Amazon on Wednesday upgraded its Eero Wi-Fi system with new radio technology and cut the price of a three-device system to $249 to better blanket your home in Wi-Fi. That's a major price cut from the $500 for the earlier Eero Pro system or the $400 alternative with one Eero and two beacons.
The new Eero uses a dual-band radio, said Dave Limp, Amazon's head of hardware, at a majorWednesday. That approach that's useful for wireless "backhaul" connections that send data from one Eero to another.
"The all-new Eero builds on the same simplicity and reliability of the Eero Pro and Eero Beacon, but it adds a whole set of functions," Limp said. Along with the dual-band radio, there's "adaptive backhaul," but he didn't detail how that improves performance.
Eero access points plug into power outlets in different rooms of a house to ensure everyone -- and every device -- can connect to the internet. Amazon announced it at a fall event to debut a new generation of Alexa-powered Echo smart speakers and other Amazon devices.
Amazon also is expanding Eero's Alexa-powered voice control technology, now letting parents use an Echo to pause the Wi-Fi to the PlayStation or to a child's tablet. There's also a command for turning Guest Wi-Fi on and off. That'll spread to other companies' network equipment, too: Asus and TP-Link to start this year, with Arris and Linksys following.
Gone are the days when our home networks had to handle just a home computer and a couple of smartphones. Now we've got cars, printers, smartwatches, TVs, video streamers and a gaggle of smart home products like Amazon's networked smart speakers, power outlets, clocks and e-book readers.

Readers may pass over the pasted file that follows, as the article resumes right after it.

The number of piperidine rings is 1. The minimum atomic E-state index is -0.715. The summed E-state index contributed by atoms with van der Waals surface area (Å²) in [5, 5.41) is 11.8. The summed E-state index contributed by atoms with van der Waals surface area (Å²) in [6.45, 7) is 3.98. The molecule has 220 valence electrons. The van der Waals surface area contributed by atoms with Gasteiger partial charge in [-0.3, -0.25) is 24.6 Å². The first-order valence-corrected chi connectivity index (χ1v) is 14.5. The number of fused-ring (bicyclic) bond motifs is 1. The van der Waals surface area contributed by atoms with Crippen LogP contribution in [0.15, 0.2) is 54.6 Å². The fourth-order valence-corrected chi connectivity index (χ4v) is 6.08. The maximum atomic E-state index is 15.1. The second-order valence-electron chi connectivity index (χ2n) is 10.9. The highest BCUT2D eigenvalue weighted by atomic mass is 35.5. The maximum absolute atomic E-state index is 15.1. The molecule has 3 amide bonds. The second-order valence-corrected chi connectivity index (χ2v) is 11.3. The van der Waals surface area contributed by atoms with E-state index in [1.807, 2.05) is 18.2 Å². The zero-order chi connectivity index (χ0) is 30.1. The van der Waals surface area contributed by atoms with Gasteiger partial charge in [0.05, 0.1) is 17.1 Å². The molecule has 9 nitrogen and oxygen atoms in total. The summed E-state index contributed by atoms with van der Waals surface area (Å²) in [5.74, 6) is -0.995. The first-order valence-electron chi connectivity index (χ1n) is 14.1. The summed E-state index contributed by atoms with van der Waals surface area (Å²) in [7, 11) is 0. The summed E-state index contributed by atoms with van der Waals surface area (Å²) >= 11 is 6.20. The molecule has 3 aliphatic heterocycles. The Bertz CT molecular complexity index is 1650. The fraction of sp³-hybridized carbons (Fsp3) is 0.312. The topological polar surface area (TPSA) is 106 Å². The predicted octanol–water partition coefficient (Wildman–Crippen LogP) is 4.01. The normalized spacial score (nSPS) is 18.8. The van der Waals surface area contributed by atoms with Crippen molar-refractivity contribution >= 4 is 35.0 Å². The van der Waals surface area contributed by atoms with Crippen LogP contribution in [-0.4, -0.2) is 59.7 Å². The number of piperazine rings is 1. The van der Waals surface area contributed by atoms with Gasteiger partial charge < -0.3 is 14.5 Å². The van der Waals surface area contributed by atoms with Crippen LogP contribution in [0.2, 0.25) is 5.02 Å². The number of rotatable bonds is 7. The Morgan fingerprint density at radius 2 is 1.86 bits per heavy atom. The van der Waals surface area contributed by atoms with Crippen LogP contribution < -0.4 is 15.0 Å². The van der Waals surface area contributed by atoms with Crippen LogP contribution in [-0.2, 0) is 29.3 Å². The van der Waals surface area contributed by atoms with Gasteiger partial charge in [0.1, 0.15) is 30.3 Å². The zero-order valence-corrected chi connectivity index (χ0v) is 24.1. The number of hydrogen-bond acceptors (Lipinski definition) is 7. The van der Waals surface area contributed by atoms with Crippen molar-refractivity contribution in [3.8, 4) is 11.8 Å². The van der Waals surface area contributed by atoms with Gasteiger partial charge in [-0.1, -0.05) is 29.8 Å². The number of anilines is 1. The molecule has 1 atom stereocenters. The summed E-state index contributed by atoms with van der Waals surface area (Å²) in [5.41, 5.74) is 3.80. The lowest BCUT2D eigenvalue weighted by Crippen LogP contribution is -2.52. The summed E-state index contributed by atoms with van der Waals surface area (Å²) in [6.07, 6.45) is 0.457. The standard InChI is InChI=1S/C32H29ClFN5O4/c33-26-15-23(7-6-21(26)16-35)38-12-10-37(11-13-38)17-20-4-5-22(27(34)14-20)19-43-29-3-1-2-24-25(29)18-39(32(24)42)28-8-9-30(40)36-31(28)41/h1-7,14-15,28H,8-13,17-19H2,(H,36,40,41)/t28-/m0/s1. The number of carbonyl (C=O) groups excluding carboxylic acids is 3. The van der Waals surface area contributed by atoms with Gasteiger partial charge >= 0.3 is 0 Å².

Amazon acquired Eero earlier this year, giving it network products that can anchor all those devices.
San Francisco-based Eero got an early start with mesh networking, but now it's got competition from other products like Netgear's Orbi, Google's Wifi and Amplifi's Instant Mesh. Mesh networking is unusual today, but expect it to spread farther. It's built into the network equipment chips from chipmaker Qualcomm, and Wi-Fi industry players also have a mesh networking standard called EasyMesh.
It's not clear whether the new Eero uses the new Wi-Fi 6 network technology. That latest incarnation of the 2-decade-old wireless networking is more adept at handling the crush of devices. That should help when you want to watch 4K TV in one room without crippling the online multiplayer gaming going on in the next room.
If you don't want the Eero mesh technology, you can get a single new Eero router for $99, another big price cut from the last-gen Eero Pro at $199. Amazon is selling the third-generation Eero network equipment now and will release it later this year in Europe.
After Amazon acquired Eero, some expressed concerns about Amazon's appetite for user data. That prompted Eero to reaffirm its reputation for protecting user privacy.
"We believe all customers have a right to privacy and that means being clear with what data we're collecting, explaining why in easy to understand terms, and giving our customers control over their data," Eero founder and CEO Nick Weaver wrote in a blog post discussing the acquisition. Eero works to "actively minimize the amount of data to which we have access," he said.
The deal offered another indication of Amazon's ambitions to control as many aspects of the connected home as it can. The company's Echo smart speakers already dominate the US market, and it sells Fire TV streamers, Blink security cameras and Ring video doorbells, too. All of those devices require a steady Wi-Fi connection, which positions Eero right at the heart of the ecosystem Amazon is trying to build.